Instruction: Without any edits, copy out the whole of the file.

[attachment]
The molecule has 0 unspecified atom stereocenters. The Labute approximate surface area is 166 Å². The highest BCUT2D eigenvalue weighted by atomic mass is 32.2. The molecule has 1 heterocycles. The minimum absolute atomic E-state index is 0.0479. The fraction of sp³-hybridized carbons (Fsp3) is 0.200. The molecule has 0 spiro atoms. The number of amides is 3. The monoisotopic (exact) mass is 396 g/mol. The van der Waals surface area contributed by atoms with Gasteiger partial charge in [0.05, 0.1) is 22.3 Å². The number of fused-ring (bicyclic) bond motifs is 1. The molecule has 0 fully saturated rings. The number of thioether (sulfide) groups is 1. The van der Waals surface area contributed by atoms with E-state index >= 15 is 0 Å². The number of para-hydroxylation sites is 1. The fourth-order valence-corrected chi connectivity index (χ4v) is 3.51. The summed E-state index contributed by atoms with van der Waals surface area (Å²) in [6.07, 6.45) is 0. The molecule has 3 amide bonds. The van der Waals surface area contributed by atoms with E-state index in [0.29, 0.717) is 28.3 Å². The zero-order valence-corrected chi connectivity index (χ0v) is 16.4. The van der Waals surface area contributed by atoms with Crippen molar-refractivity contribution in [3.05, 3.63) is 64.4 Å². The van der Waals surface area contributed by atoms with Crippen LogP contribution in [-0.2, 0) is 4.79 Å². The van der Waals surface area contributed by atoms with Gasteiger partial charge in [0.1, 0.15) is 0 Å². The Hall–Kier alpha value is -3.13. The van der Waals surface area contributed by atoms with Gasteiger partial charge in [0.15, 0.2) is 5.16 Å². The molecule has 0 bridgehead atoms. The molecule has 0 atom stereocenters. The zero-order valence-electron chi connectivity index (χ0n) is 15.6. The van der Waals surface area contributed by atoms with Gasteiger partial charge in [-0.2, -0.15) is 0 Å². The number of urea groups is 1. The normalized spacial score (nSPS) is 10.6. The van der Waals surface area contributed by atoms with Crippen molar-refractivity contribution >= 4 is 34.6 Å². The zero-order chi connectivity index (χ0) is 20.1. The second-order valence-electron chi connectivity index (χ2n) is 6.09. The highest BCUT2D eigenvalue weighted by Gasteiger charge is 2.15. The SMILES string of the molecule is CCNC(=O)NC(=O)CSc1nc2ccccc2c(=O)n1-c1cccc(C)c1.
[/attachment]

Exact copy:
The molecule has 0 unspecified atom stereocenters. The Labute approximate surface area is 166 Å². The highest BCUT2D eigenvalue weighted by atomic mass is 32.2. The molecule has 1 heterocycles. The minimum absolute atomic E-state index is 0.0479. The fraction of sp³-hybridized carbons (Fsp3) is 0.200. The molecule has 0 spiro atoms. The number of amides is 3. The monoisotopic (exact) mass is 396 g/mol. The van der Waals surface area contributed by atoms with Gasteiger partial charge in [0.05, 0.1) is 22.3 Å². The number of fused-ring (bicyclic) bond motifs is 1. The molecule has 0 fully saturated rings. The number of thioether (sulfide) groups is 1. The van der Waals surface area contributed by atoms with E-state index >= 15 is 0 Å². The number of para-hydroxylation sites is 1. The fourth-order valence-corrected chi connectivity index (χ4v) is 3.51. The summed E-state index contributed by atoms with van der Waals surface area (Å²) in [6.07, 6.45) is 0. The molecule has 3 amide bonds. The van der Waals surface area contributed by atoms with E-state index in [0.29, 0.717) is 28.3 Å². The zero-order valence-corrected chi connectivity index (χ0v) is 16.4. The van der Waals surface area contributed by atoms with Crippen molar-refractivity contribution in [3.05, 3.63) is 64.4 Å². The van der Waals surface area contributed by atoms with Crippen LogP contribution in [-0.2, 0) is 4.79 Å². The van der Waals surface area contributed by atoms with Gasteiger partial charge in [0.1, 0.15) is 0 Å². The Hall–Kier alpha value is -3.13. The van der Waals surface area contributed by atoms with Gasteiger partial charge in [0.15, 0.2) is 5.16 Å². The molecule has 0 bridgehead atoms. The molecule has 0 atom stereocenters. The zero-order valence-electron chi connectivity index (χ0n) is 15.6. The van der Waals surface area contributed by atoms with Gasteiger partial charge in [-0.2, -0.15) is 0 Å². The number of urea groups is 1. The normalized spacial score (nSPS) is 10.6. The van der Waals surface area contributed by atoms with Crippen molar-refractivity contribution >= 4 is 34.6 Å². The zero-order chi connectivity index (χ0) is 20.1. The second-order valence-electron chi connectivity index (χ2n) is 6.09. The highest BCUT2D eigenvalue weighted by Gasteiger charge is 2.15. The SMILES string of the molecule is CCNC(=O)NC(=O)CSc1nc2ccccc2c(=O)n1-c1cccc(C)c1.